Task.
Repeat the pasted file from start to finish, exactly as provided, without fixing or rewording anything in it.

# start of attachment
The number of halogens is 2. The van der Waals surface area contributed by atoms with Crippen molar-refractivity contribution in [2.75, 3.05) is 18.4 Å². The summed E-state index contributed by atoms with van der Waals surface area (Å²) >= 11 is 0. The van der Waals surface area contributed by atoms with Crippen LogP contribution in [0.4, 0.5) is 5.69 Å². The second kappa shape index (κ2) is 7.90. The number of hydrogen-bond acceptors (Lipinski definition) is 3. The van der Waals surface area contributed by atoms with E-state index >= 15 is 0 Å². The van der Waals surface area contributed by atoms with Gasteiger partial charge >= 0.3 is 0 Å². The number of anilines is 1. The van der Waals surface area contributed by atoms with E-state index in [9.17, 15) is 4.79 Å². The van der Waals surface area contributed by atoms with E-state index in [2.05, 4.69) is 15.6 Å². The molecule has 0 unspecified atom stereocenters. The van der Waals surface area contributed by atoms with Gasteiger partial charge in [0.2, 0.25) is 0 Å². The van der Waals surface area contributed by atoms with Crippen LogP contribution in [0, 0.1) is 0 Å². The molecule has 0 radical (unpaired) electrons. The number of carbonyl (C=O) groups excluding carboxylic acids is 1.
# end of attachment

The number of halogens is 2. The van der Waals surface area contributed by atoms with Crippen molar-refractivity contribution in [2.75, 3.05) is 18.4 Å². The summed E-state index contributed by atoms with van der Waals surface area (Å²) >= 11 is 0. The van der Waals surface area contributed by atoms with Crippen LogP contribution in [0.4, 0.5) is 5.69 Å². The second kappa shape index (κ2) is 7.90. The number of hydrogen-bond acceptors (Lipinski definition) is 3. The van der Waals surface area contributed by atoms with E-state index >= 15 is 0 Å². The van der Waals surface area contributed by atoms with Gasteiger partial charge >= 0.3 is 0 Å². The number of anilines is 1. The van der Waals surface area contributed by atoms with E-state index in [9.17, 15) is 4.79 Å². The van der Waals surface area contributed by atoms with E-state index in [2.05, 4.69) is 15.6 Å². The molecule has 0 unspecified atom stereocenters. The van der Waals surface area contributed by atoms with Gasteiger partial charge in [0.2, 0.25) is 0 Å². The van der Waals surface area contributed by atoms with Crippen LogP contribution in [0, 0.1) is 0 Å². The molecule has 0 radical (unpaired) electrons. The number of carbonyl (C=O) groups excluding carboxylic acids is 1.